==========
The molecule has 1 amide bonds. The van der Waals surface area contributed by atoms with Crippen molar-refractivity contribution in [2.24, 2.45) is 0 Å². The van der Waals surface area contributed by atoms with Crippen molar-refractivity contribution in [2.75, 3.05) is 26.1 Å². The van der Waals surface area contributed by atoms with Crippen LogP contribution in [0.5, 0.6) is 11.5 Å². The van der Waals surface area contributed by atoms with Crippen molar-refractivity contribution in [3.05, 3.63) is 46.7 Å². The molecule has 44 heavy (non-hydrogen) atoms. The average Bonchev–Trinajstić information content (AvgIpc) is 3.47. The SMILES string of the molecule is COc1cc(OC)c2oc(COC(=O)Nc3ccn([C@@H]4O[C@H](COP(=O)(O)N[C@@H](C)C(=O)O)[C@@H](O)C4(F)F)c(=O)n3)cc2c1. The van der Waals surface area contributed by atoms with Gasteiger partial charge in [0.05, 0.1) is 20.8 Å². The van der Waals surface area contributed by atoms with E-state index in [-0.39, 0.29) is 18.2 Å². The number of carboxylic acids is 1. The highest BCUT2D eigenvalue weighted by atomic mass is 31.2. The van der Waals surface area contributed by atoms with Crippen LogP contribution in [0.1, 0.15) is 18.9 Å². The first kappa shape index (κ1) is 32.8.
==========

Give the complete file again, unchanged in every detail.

The molecule has 1 amide bonds. The van der Waals surface area contributed by atoms with Crippen molar-refractivity contribution in [2.24, 2.45) is 0 Å². The van der Waals surface area contributed by atoms with Crippen molar-refractivity contribution in [2.75, 3.05) is 26.1 Å². The van der Waals surface area contributed by atoms with Crippen LogP contribution in [0.5, 0.6) is 11.5 Å². The van der Waals surface area contributed by atoms with Crippen molar-refractivity contribution in [3.05, 3.63) is 46.7 Å². The molecule has 44 heavy (non-hydrogen) atoms. The average Bonchev–Trinajstić information content (AvgIpc) is 3.47. The SMILES string of the molecule is COc1cc(OC)c2oc(COC(=O)Nc3ccn([C@@H]4O[C@H](COP(=O)(O)N[C@@H](C)C(=O)O)[C@@H](O)C4(F)F)c(=O)n3)cc2c1. The van der Waals surface area contributed by atoms with Gasteiger partial charge in [0.05, 0.1) is 20.8 Å². The van der Waals surface area contributed by atoms with E-state index in [-0.39, 0.29) is 18.2 Å². The number of carboxylic acids is 1. The highest BCUT2D eigenvalue weighted by atomic mass is 31.2. The van der Waals surface area contributed by atoms with Crippen LogP contribution in [0.1, 0.15) is 18.9 Å². The first kappa shape index (κ1) is 32.8.